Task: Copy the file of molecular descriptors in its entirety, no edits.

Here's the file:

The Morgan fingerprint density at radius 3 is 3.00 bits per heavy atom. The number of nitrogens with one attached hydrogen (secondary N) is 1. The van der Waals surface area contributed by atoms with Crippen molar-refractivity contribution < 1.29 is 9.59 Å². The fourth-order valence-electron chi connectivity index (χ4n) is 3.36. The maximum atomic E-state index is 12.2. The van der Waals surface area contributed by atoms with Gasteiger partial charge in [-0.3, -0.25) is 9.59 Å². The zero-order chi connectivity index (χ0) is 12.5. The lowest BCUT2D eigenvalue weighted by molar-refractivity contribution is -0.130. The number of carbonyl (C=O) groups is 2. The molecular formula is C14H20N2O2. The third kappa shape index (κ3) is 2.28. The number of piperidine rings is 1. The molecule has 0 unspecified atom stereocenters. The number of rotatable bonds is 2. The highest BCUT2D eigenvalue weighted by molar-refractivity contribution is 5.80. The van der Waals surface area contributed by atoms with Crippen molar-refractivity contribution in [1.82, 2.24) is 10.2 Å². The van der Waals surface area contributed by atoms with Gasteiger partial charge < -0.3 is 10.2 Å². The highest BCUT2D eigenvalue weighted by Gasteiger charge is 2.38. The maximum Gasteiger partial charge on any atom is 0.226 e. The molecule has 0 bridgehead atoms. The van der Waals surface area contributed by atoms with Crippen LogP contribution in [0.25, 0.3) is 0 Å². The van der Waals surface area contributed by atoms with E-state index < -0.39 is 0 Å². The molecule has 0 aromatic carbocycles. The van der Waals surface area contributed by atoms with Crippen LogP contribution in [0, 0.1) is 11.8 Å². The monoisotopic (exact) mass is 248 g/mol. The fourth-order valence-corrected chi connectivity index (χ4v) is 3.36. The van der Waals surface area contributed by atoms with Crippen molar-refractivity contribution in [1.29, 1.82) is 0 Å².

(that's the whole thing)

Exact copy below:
The Morgan fingerprint density at radius 3 is 3.00 bits per heavy atom. The number of nitrogens with one attached hydrogen (secondary N) is 1. The van der Waals surface area contributed by atoms with Crippen molar-refractivity contribution < 1.29 is 9.59 Å². The fourth-order valence-electron chi connectivity index (χ4n) is 3.36. The maximum atomic E-state index is 12.2. The van der Waals surface area contributed by atoms with Gasteiger partial charge in [-0.3, -0.25) is 9.59 Å². The zero-order chi connectivity index (χ0) is 12.5. The lowest BCUT2D eigenvalue weighted by molar-refractivity contribution is -0.130. The number of carbonyl (C=O) groups is 2. The molecular formula is C14H20N2O2. The third kappa shape index (κ3) is 2.28. The number of piperidine rings is 1. The molecule has 0 unspecified atom stereocenters. The number of rotatable bonds is 2. The highest BCUT2D eigenvalue weighted by molar-refractivity contribution is 5.80. The van der Waals surface area contributed by atoms with Crippen molar-refractivity contribution in [1.82, 2.24) is 10.2 Å². The van der Waals surface area contributed by atoms with Gasteiger partial charge < -0.3 is 10.2 Å². The highest BCUT2D eigenvalue weighted by Gasteiger charge is 2.38. The maximum Gasteiger partial charge on any atom is 0.226 e. The molecule has 0 bridgehead atoms. The van der Waals surface area contributed by atoms with Crippen LogP contribution in [0.25, 0.3) is 0 Å². The van der Waals surface area contributed by atoms with E-state index < -0.39 is 0 Å². The molecule has 0 aromatic carbocycles. The van der Waals surface area contributed by atoms with Crippen LogP contribution in [0, 0.1) is 11.8 Å². The monoisotopic (exact) mass is 248 g/mol. The fourth-order valence-corrected chi connectivity index (χ4v) is 3.36. The van der Waals surface area contributed by atoms with Crippen molar-refractivity contribution in [1.29, 1.82) is 0 Å².